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Member of Parliament for the Northern Grenadines says Coast Guard presence there has been public relations forays (File photo).

KINGSTOWN, St. Vincent – Member of Parliament for the Northern Grenadines Dr. Godwin Friday is not satisfied with the government’s response to a recent spate of yacht burglaries in Bequia.

He said that the situation is now at “crisis” level and accused the government of not taking it seriously and of responding in a “haphazard” way.

“In the yachting community, their perception is that nothing has been done to address the concerns that they themselves have raised,” Friday said at a New Democratic Party (NDP) press conference Wednesday.

Friday’s comments came on the heels of a Nov. 4 meeting in Bequia where government officials and tourism stakeholders discussed the problem.

Friday, along with Tourism Minister Saboto Caesar, Commissioner of Police Keith Miller and a Coast Guard representative attended the meeting.

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Caesar said there is a need for all police units to be “beefed up” on the island since the Rapid Response Unit primarily focuses on narcotics.

The meeting also proposed patrols in and around Admiralty Bay. “We are trying to work on and have already located patrol boats for the harbour,” Caesar said.

But a Nov. 8 post on Caribbean Safety and Security Net — which exchanges information about safety and security concerns while cruising in the Eastern Caribbean — spoke of the problem in Admiralty Bay.

It said some of these incidents were theft, in that the boats had not been locked, while others have been burglaries, involving breaking in.

“It appears that all have occurred during the dinner hour, presumably while the crews have been off to shore or to another yacht for dinner and/or drinks,” the network said.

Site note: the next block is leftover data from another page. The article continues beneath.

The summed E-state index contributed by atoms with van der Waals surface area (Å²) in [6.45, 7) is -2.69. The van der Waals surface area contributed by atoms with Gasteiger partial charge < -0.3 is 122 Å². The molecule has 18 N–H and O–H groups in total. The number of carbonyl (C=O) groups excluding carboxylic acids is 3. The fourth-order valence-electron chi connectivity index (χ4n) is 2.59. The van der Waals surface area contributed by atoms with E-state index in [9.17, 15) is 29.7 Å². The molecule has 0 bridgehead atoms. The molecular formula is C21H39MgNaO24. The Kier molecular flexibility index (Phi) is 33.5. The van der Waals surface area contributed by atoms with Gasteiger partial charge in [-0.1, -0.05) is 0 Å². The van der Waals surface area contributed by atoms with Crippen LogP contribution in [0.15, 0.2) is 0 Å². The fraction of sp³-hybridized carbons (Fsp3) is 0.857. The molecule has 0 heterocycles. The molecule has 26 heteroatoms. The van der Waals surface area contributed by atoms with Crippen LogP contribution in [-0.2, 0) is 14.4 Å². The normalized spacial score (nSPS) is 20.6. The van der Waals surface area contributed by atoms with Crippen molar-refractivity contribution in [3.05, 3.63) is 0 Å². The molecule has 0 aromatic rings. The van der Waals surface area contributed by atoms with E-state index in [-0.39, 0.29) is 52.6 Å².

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MP for the Northern Grenadines, Dr. Godwin Friday.

Caribbean Safety and Security Net noted that officials have met to discuss the situation but said they hadn’t so far received “word of what is being done to address the situation and to protect the visiting yachts”.

“Until there is evidence that someone is arrested or that security patrols by the police and/or coast guard are routinely taking place in Admiralty Bay, the Caribbean Safety and Security Net urges all yachts to stay onboard after dark. Locking up during the day when leaving the boat is always the appropriate precaution,” the network said.

Friday mentioned to that advisory and urged state authorities “to move rapidly, in a systematic way to ensure that the security issues are addressed”.

He highlighted the possible loss of revenue if yachters stay on-board at dinner time rather than coming ashore to eat there.

“In the past, what has happened, the Coast Guard has made … public relations forays into Amorality Bay from time to time,” Friday said.

“They will circle around the harbour and when everybody has seen them, they will disappear and go back up to Calliaqua.

“That is not what is needed. We don’t need public relations; we need effective security in the water. It means that there has to be a permanent presence of the patrols until this matter is brought under control and we can have a thriving yachting industry again,” Friday said.

Deputy Director of Grenadines Affairs Herman Belmar, speaking ahead of the Nov. 4 meeting, said he was “seriously concerned” about crime visitors to the island as six yachts were broken into during the first week of the tourist season.

“By the end of November, we ain’t got any tourist in Bequia if this is going to continue,” he said.

Caesar, speaking at a political rally earlier this week, said that yacht visits between January and September were up by 7.7 per cent. Stay-over visitors have increased 2.1 per cent over the same period last year; while the figure had jumped 8.8 percent this September, compared to the same month last year.

The Ministry of Tourism, up to Thursday night, was yet to respond to an I-Witness News request for an update on what practical measures have been put in place to address the situation.

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